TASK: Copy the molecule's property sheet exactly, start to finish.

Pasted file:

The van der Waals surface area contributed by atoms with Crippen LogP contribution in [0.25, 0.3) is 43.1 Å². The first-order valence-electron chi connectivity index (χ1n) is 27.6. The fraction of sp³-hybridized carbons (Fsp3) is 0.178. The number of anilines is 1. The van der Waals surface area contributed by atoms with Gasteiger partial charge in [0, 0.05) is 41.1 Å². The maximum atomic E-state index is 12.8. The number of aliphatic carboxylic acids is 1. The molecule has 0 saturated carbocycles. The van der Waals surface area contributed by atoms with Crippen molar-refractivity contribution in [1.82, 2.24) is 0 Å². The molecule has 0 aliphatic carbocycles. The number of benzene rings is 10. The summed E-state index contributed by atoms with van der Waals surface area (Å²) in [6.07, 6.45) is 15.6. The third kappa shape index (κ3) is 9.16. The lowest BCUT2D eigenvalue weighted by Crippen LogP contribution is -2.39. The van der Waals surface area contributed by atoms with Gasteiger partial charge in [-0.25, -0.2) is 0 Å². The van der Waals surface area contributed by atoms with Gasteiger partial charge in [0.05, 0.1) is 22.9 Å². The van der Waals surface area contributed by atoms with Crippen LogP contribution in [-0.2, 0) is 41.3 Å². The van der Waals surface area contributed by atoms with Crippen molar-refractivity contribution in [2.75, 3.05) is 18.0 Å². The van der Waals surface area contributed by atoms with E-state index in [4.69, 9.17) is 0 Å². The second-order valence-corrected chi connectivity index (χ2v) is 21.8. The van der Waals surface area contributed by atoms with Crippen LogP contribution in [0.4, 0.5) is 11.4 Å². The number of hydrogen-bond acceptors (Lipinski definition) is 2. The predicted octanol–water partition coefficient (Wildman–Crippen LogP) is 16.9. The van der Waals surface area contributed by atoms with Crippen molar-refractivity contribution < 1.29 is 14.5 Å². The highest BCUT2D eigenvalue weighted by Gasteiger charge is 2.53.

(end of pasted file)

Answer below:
The van der Waals surface area contributed by atoms with Crippen LogP contribution in [0.25, 0.3) is 43.1 Å². The first-order valence-electron chi connectivity index (χ1n) is 27.6. The fraction of sp³-hybridized carbons (Fsp3) is 0.178. The number of anilines is 1. The van der Waals surface area contributed by atoms with Gasteiger partial charge in [0, 0.05) is 41.1 Å². The maximum atomic E-state index is 12.8. The number of aliphatic carboxylic acids is 1. The molecule has 0 saturated carbocycles. The van der Waals surface area contributed by atoms with Crippen molar-refractivity contribution in [1.82, 2.24) is 0 Å². The molecule has 0 aliphatic carbocycles. The number of benzene rings is 10. The summed E-state index contributed by atoms with van der Waals surface area (Å²) in [6.07, 6.45) is 15.6. The third kappa shape index (κ3) is 9.16. The lowest BCUT2D eigenvalue weighted by Crippen LogP contribution is -2.39. The van der Waals surface area contributed by atoms with Gasteiger partial charge in [-0.25, -0.2) is 0 Å². The van der Waals surface area contributed by atoms with Gasteiger partial charge in [0.05, 0.1) is 22.9 Å². The van der Waals surface area contributed by atoms with Crippen LogP contribution in [-0.2, 0) is 41.3 Å². The van der Waals surface area contributed by atoms with Crippen molar-refractivity contribution in [2.75, 3.05) is 18.0 Å². The van der Waals surface area contributed by atoms with E-state index in [4.69, 9.17) is 0 Å². The second-order valence-corrected chi connectivity index (χ2v) is 21.8. The van der Waals surface area contributed by atoms with Crippen LogP contribution in [0.4, 0.5) is 11.4 Å². The number of hydrogen-bond acceptors (Lipinski definition) is 2. The predicted octanol–water partition coefficient (Wildman–Crippen LogP) is 16.9. The van der Waals surface area contributed by atoms with Crippen molar-refractivity contribution < 1.29 is 14.5 Å². The highest BCUT2D eigenvalue weighted by Gasteiger charge is 2.53.